Wednesday, October 9, 2019

Farewell My Life by Cynthia Sally Haggard

The war had been over for less than four years, and Berlin was full of amputees begging on the streets, of gaunt young men startling at the slightest thing.

This is a splashy, dramatic historical novel that reads like a mix of penny dreadfuls, 1980s Joan Collins romances, and any number of thrillers. Mixing a tumultuous, intriguing setting -- Europe in 1921 and 1922, then a jump to 1938 -- with a dysfunctional family saga, this book is like a froofy cocktail in a bubble bath: a little excessive but oh-so good.

Farewell My Life by Cynthia Sally Haggard
Self Published, 2019
Copy provided by author as part of blog tour
Read Harder 2019

What I so appreciated and enjoyed in this book was the mix of expected and surprising in the story. I've read many pre-war historical novels and any number of gifted-heroine-exposed-to-the-world coming-of-age stories, but Haggard picked unique details that made this story new. The heroine at the heart of this novel is Grace, an Italian-American woman with a gift for the violin. Her mother, an Italian immigrant, made a life for Grace and her sister Violet by being a mistress and courtesan, a lifestyle choice Grace and Violet both appreciate and revile. A tall glass of cold, dark, and handsome shows up and plunges the family into turmoil with his obsessive interest in Grace and equally obsessive dislike for her mother.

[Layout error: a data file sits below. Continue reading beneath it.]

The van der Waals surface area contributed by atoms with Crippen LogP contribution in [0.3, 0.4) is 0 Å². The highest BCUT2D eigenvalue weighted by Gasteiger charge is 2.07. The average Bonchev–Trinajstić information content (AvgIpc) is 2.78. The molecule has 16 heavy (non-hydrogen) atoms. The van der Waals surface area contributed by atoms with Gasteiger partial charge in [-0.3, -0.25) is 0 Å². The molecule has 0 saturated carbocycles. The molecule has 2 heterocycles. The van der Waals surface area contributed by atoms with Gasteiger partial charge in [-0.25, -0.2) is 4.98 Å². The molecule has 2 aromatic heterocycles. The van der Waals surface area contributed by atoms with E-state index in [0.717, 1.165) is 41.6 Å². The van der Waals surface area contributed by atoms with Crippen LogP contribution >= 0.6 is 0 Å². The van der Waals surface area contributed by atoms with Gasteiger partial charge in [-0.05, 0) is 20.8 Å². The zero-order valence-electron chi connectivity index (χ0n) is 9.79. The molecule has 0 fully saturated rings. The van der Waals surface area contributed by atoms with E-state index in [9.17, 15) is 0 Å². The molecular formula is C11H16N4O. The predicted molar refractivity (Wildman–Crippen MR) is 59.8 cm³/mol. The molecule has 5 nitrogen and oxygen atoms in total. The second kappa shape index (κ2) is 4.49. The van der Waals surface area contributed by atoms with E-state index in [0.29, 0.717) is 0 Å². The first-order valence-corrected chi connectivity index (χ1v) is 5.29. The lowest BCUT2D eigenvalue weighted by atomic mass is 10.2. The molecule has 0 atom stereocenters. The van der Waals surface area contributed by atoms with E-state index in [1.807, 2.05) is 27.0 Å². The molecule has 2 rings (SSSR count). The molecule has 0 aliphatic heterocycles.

From this dramatic start, we follow Grace as she attempts to pursue her dream of becoming a concert violinist. Beholden to those with wealth, surrounded by those damaged by World War I, and impacted by family secrets she struggles to uncover, Grace tries to find her own happiness on her own terms. Berlin in 1922 provides a salacious backdrop for an orphaned teen to come into her own. Like I said earlier, this plot is outrageous but in a Sidney Sheldon/Joan Collins/Kathryn Harvey manner: just verging on the unbelievable but not tipping over. It's absolutely perfect for when you want something fun, dramatic, and ohemgee-did-that-just-happen?-ish. And while it clocks in at 586 pages, the length is enough that it's like reading a miniseries rather than a brick tome.

My only critique about this book is that there are places where it shows that this is a self-published novel: passages are repeated verbatim in multiple chapters, and profanities are sometimes obscured (usually with an asterisk replacing one letter, which doesn't seem appropriate for a finished book, and doubly so when not all profanities are treated this way). Now and then there's an errant word that should have been caught in editing, and at one point (maybe more) the font and formatting switch from the rest of the book (and not for, as far as I can tell, any narrative reason).

As we head into the autumn and the season of family-oriented holidays, consider keeping this one in your back pocket (metaphorically) when you want to escape -- and bask in having a family far less treacherous than our girl Grace.


  1. Thanks for the review & for hosting the blog tour, Audra!

    HF Virtual Book Tours

  2. Thank you for the review. New book, new author for me.

  3. This looks like a good escape read. However, this professional editor has a really hard time with self-published and independently published novels because of the issues you mentions.

  4. Oh how frustrating that the book is inadequately edited -- it sounds wonderful otherwise, and that kind of thing can be so so distracting.

  5. Sounds like it had potential bud didn't quite live up to it.